GOP presidential candidate Donald Trump addresses the Republican Jewish Coalition at the Ronald Reagan Building and International Trade Center on Thursday in Washington, D.C. (Photo: Alex Wong/Getty Images)
By Aaron Zitner and Dante Chinni
Dec. 4, 2015 – 6:38 p.m. ET
- Celebrity businessman appeals to nonreligious voters who don’t believe politicians can get U.S. back on track
Donald Trump has built his leading position in the Republican primary race by bringing together an underappreciated segment of the GOP—blue-collar voters who aren’t especially animated by social issues—and who may be setting the stage for an unusual, three-person sprint to the nomination.
Mr. Trump’s appeal is a form of secular populism rarely seen in Republican primary races, and one he is pressing in part with appearances in working-class communities in Iowa that include independent voters and even Democrats who may be lured into the caucuses. The celebrity businessman’s message appears to resonate among voters who believe most strongly that political leaders are unable to put the nation back on track.
Past nominating contests have often boiled down to two-person races in which an establishment-backed front-runner beats a socially conservative candidate who appeals to working-class voters—a role Rick Santorum filled in 2012, as did Mike Huckabee in 2008 and Pat Buchanan in 1996.
Now, Mr. Trump appears to be opening a new, third lane in the GOP, drawing on a large share of voters who don’t have a college degree and don’t identify strongly with the party’s touchstone social issues, such as opposition to abortion rights and gay marriage.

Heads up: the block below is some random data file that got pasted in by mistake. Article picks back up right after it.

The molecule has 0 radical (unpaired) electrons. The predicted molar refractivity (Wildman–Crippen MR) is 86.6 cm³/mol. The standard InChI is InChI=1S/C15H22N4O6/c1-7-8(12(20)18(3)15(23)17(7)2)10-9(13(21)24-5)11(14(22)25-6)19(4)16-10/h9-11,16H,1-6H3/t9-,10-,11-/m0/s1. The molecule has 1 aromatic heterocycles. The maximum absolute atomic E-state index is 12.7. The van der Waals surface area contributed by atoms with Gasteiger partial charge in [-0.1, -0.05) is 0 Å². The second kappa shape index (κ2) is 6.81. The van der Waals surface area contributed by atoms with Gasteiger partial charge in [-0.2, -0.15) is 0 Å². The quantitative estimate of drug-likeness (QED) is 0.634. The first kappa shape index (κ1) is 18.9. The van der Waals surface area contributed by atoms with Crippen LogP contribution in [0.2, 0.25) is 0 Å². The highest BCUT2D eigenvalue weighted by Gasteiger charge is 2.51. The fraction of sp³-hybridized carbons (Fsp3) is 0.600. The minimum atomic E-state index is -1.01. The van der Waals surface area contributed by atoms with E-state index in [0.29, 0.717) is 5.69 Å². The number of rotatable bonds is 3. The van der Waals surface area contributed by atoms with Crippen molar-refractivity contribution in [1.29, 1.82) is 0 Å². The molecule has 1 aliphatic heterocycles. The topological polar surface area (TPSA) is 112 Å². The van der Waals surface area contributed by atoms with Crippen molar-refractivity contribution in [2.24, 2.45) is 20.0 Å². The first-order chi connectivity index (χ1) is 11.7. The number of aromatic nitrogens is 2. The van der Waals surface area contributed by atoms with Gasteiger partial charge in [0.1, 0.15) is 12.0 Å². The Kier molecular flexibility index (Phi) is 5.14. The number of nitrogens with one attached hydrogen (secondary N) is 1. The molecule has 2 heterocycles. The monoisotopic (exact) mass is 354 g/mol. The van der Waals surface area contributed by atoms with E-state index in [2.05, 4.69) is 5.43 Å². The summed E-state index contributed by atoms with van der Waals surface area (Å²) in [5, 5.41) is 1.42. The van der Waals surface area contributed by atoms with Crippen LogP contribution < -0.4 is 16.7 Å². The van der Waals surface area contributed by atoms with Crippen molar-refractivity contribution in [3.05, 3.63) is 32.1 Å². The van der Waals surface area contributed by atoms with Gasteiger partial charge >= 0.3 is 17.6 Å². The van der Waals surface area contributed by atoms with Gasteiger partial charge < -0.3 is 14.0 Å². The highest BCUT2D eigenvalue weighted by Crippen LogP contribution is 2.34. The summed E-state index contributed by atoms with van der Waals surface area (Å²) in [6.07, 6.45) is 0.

That raises the prospect that the 2016 contest could narrow to a three-person race featuring the leading choice of social conservatives, the top pick of the party’s establishment wing of centrists and business-friendly Republicans—and Mr. Trump.
Polling shows the unusual nature of Mr. Trump’s coalition, which has kept him at the front of the pack in national and early-primary state polls far longer than any nontraditional candidate in 2012.
Often, a leading candidate dominates one of the Republican Party’s subgroups, such as social conservatives or budget hawks. But Mr. Trump is seen as an acceptable choice among many types of Republicans.
“He’s cutting across” many Republican segments, said GOP strategist David Winston.
The main quality that unites his supporters is “attitudinal,’’ said Mr. Winston, who advises the House and Senate leadership. Like a majority of Americans, Trump supporters think the nation has gone off track, but they are among the most frustrated that politicians are unable to find a solution.
“It’s opened up an avenue for people who want to hear a candidate say, ‘I want to do this, and I’ll do it no matter what,’ ” Mr. Winston said.
These voters care less about a candidate’s résumé or the nuances of policy than a promise to set a direction and follow through—as when Mr. Trump says he will stop illegal immigration by building a wall on the Southwestern border and make Mexico pay for it.
A Quinnipiac poll this week showed that Mr. Trump’s tone is more important to his supporters than are policy stances. He held a large lead of 10 points over his nearest opponent among Republicans who said the most important attribute for the party nominee is to be a “strong leader.” He has a much smaller lead, 4 points, among those who said “shared values” were most important.
Mr. Trump’s backers tend to be more working class than upper income, with a large share with no college education. In combined Journal/NBC News polling this year, Mr. Trump was the top choice of 25% of all GOP primary voters under age 50 who lack a college degree, but of only 13% with a college degree. The same split appeared among older voters: He won support from 23% with no college degree but only 15% of college graduates. No other candidate showed a similar skew.
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